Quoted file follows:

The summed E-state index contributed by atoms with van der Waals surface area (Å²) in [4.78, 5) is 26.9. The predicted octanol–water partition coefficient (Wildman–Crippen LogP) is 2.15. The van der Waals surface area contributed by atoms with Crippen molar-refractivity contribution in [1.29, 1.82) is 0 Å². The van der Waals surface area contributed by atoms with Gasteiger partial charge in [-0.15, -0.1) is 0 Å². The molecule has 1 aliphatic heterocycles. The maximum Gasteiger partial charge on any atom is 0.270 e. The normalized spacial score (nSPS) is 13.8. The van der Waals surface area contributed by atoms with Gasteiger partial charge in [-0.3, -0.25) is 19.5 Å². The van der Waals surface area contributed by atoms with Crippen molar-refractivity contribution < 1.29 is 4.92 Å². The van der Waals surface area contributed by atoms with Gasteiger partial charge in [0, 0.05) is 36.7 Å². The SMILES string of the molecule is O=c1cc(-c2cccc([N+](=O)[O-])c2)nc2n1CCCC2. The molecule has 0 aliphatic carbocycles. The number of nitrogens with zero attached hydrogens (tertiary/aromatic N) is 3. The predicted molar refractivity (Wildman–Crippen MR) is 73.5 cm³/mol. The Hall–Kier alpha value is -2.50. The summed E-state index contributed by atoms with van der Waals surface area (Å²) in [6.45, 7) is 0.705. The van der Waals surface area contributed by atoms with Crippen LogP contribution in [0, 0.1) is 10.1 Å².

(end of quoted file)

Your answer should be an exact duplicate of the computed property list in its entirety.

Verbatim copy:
The summed E-state index contributed by atoms with van der Waals surface area (Å²) in [4.78, 5) is 26.9. The predicted octanol–water partition coefficient (Wildman–Crippen LogP) is 2.15. The van der Waals surface area contributed by atoms with Crippen molar-refractivity contribution in [1.29, 1.82) is 0 Å². The van der Waals surface area contributed by atoms with Gasteiger partial charge in [-0.15, -0.1) is 0 Å². The molecule has 1 aliphatic heterocycles. The maximum Gasteiger partial charge on any atom is 0.270 e. The normalized spacial score (nSPS) is 13.8. The van der Waals surface area contributed by atoms with Gasteiger partial charge in [-0.3, -0.25) is 19.5 Å². The van der Waals surface area contributed by atoms with Crippen molar-refractivity contribution < 1.29 is 4.92 Å². The van der Waals surface area contributed by atoms with Gasteiger partial charge in [0, 0.05) is 36.7 Å². The SMILES string of the molecule is O=c1cc(-c2cccc([N+](=O)[O-])c2)nc2n1CCCC2. The molecule has 0 aliphatic carbocycles. The number of nitrogens with zero attached hydrogens (tertiary/aromatic N) is 3. The predicted molar refractivity (Wildman–Crippen MR) is 73.5 cm³/mol. The Hall–Kier alpha value is -2.50. The summed E-state index contributed by atoms with van der Waals surface area (Å²) in [6.45, 7) is 0.705. The van der Waals surface area contributed by atoms with Crippen LogP contribution in [0, 0.1) is 10.1 Å².